A CASA volunteer is crucial to quicker resolutions of cases within the juvenile court system. The volunteer conducts interviews with the child in question and performs in-home observations in cases of alleged abuse where they ensure that the child’s basic needs are being met such as food and proper clothing. Additionally, a volunteer will perform random check-ups on school attendance and grades.

A volunteer’s work on an individual case can decrease the amount of time a child spends in the foster care system. When the case is presented in court, the reports submitted by a child’s CASA volunteer could help the judge make more sound and quick judgments. On average, a child spends close to 3 years living in a foster home, whereas with those cases assigned a CASA volunteer the average time can drop to roughly half. This focus on providing stability in a child’s life saves the nation about $50 million dollars, money that would otherwise have gone toward the foster system.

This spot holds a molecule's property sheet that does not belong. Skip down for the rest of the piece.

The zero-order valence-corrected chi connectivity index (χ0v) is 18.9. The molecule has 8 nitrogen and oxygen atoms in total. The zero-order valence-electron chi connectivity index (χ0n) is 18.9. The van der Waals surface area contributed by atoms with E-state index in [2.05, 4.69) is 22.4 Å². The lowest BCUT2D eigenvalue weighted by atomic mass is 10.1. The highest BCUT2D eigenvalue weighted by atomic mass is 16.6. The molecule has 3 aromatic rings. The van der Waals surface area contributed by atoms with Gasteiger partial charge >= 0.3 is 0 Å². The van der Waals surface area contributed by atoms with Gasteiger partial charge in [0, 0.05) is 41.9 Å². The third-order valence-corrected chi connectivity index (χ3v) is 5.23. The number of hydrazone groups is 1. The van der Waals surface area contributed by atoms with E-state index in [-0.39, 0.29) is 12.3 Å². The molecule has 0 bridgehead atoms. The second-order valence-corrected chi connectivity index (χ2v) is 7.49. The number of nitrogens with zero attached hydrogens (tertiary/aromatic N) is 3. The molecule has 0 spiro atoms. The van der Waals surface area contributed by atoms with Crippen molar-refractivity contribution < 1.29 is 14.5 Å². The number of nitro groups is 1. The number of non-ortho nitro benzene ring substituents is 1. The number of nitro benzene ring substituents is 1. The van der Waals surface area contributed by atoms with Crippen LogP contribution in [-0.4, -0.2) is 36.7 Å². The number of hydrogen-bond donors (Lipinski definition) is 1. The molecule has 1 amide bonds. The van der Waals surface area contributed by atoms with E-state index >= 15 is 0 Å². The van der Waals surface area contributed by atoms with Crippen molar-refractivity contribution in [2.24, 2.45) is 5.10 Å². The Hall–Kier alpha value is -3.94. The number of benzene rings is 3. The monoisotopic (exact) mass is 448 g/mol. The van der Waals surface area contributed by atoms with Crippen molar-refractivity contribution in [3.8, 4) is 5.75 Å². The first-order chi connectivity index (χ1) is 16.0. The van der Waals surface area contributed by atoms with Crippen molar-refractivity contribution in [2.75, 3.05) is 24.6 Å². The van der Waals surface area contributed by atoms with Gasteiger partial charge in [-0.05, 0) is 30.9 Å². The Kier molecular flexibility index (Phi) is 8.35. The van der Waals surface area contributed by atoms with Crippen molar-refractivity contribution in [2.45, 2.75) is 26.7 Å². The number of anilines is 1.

Due to the varying time a child’s case may take to be resolved, they can be moved from foster home to foster home during the transition. Typically the one consistent face a child sees throughout this tumultuous time is the CASA volunteer working on their case.

Dougherty CASA is part of a national network of more than 930 programs across the country. Within the last year alone, collaborative efforts of each branch have helped close to 240,000 children find permanent homes.

Today, Dougherty CASA advocates for 84 child victims with 22 of those children currently living in temporary foster homes as far as 3 hours away. The program is feeling the weight of their caseload with only 22 volunteers and 3 staff members to handle it all. So a paradox emerges; the program needs more volunteers, yet has been forced to place recruitment on the back burner in order to effectively serve all the children. With a recruitment event coming up in late January, the program hopes to nearly double their number of active volunteers.